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KOMMERSANT, RT (Russia)

Worldcrunch

MOSCOW - Mitt Romney turned heads in both Moscow and Washington diplomatic circles last month when he called Russia the "No. 1 geopolitical foe" of the United States. Despite ongoing tensions between the two countries, the assertion surprised many in light of other, more hostile standoffs around the world.

But now, the Republican presidential candidate's statement risks looking even more dubious with revelations in his family’s tax returns that he and his wife Ann held stocks in two of the largest companies in Russia.

Top Russia business daily Kommersant reports that in 2011 Mitt and Ann Romney acquired, through the trust that manages their money, more than one thousand shares in the Russian energy mega-company, Gasprom, and in the largest Russian internet-search firm Yandex.

The Gasprom shares were purchased in March, 2011 and sold in August, 2011. Interestingly, shares in neither company brought the couple any dividends - both were sold at a loss, Kommersant reports.

Regardless, it would seem that the campaign of President Barack Obama will have extra ammunition to attack both Romney’s foreign policy credentials, and his general character, RT reports.

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Economy

In Uganda, Having A "Rolex" Is About Not Going Hungry

Experts fear the higher food prices resulting from the conflict in Ukraine could jeopardize the health of many Ugandans. Take a look at this ritzy-named simple dish.

Zziwa Fred, a street vendor who runs two fast-food businesses in central Uganda, rolls a freshly prepared chapati known as a Rolex.

Nakisanze Segawa

WAKISO — Godfrey Kizito takes a break from his busy shoe repair shop every day so he can enjoy his favorite snack, a vegetable and egg omelet rolled in a freshly prepared chapati known as a Rolex. But for the past few weeks, this daily ritual has given him neither the satisfaction nor the sustenance he is used to consuming. Kizito says this much-needed staple has shrunk in size.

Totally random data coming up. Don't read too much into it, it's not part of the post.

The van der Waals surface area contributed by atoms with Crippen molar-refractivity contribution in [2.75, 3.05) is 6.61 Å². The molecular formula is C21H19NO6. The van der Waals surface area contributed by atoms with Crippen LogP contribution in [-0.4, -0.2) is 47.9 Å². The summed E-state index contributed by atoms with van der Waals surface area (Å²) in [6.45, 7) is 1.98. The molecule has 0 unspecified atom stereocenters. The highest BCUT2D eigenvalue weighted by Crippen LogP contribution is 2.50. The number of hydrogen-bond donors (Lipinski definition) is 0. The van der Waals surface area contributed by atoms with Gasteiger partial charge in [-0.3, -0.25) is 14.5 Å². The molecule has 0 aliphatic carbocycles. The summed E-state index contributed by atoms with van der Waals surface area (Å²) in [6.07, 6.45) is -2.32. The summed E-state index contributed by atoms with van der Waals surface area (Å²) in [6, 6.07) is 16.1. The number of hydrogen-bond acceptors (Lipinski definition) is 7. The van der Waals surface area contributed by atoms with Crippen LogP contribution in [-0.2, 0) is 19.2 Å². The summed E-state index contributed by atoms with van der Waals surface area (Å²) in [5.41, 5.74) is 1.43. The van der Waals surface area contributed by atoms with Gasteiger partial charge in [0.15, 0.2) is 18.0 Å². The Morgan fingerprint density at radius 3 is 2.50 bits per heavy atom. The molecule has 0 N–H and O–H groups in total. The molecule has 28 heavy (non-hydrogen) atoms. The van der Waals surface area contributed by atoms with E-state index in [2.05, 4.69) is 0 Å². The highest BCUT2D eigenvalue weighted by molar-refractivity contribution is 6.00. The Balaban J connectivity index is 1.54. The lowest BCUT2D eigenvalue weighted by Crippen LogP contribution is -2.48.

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Most streets and markets in Uganda have at least one vendor firing up a hot plate ready to cook the Rolex, short for rolled eggs — which usually comes with tomatoes, cabbage and onion and is priced anywhere from 1,000 to 2,000 Ugandan shillings (28 to 57 cents). Street vendor Farouk Kiyaga says many of his customers share Kizito’s disappointment over the dwindling size of Uganda’s most popular street food, but Kiyaga is struggling with the rising cost of wheat and cooking oil.

Russia’s invasion of Ukraine has halted exports out of the two countries, which account for about 26% of wheat exports globally and about 80% of the world’s exports of sunflower oil, pushing prices to an all-time high, according to the Food and Agriculture Organization, a United Nations agency. Not only oil and wheat are affected. Prices of the most consumed foods worldwide, such as meat, grains and dairy products, hit their highest levels ever in March, making a nutritious meal even harder to buy for those who already struggle to feed themselves and their families. The U.N. organization warns the conflict could lead to as many as 13.1 million more people going hungry between 2022 and 2026.

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